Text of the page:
Once again, Lipitor's patent loss gave Pfizer's ($PFE) quarterly results a big wallop. The cholesterol fighter's sales plummeted by 71% year over year, to $749 million. That drop, if a bit bigger than anticipated, was expected; it's been expected for years. So, the company's 16% drop in sales, to about $14 billion, is no wake-up call.
What is potentially worrisome, however, is the 14% drop in sales of Prevnar 13, also sold under the Prevenar 13 brand, and the 17% decline in its sister product, Prevnar 7. The pneumococcal vaccine is among Pfizer's top sellers, and one of its key post-patent-cliff hopes. As the company noted in its earnings release, the declines in the U.S. and Europe stemmed from a "catch-up" dosing campaign last year.
Also, Prevnar 13 use in adults--one of the company's strategies for expanding the franchise--"remains minimal at this time," Pfizer noted. The shot won FDA approval for patients 50 years and older at the end of last year, and WHO has prequalified the product for adults, but the Centers for Disease Control and Prevention has yet to recommend it for routine use. The company has estimated that expanding into the adult population could add $1.5 billion to sales.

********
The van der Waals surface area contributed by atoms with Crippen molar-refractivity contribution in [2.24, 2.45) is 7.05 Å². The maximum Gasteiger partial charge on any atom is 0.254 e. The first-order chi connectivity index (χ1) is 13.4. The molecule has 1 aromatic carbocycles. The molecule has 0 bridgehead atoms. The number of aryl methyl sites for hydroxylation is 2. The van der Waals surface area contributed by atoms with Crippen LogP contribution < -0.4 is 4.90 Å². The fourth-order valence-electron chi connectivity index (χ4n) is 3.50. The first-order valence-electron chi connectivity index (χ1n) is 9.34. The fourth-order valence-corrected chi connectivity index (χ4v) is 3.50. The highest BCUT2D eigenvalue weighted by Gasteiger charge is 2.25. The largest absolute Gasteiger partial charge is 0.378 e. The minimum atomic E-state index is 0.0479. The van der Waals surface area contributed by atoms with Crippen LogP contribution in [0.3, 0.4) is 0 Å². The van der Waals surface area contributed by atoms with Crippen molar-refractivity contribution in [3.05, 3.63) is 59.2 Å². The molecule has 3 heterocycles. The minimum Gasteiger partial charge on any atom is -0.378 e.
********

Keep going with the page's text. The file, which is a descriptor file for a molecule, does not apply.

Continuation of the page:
But Prevnar also faltered in emerging markets, along with products across the board. As Reuters reports, emerging markets sales slipped by 2% to $2.39 billion, after growing by 8% last quarter.
Bright spots? Lyrica, which grew 8% to $1 billion, and Celebrex and Viagra, which each notched up 5% increases, to $676 million and $517 million, respectively. And Pfizer can also take comfort in the fact that it's not alone in reporting a sales decline. "Like many others in the third quarter, Pfizer was weak at the revenue line, missing (forecasts) by 5 percent," Jefferies analyst Jeffrey Holford pointed out. And an EPS of 53 cents did match estimates.
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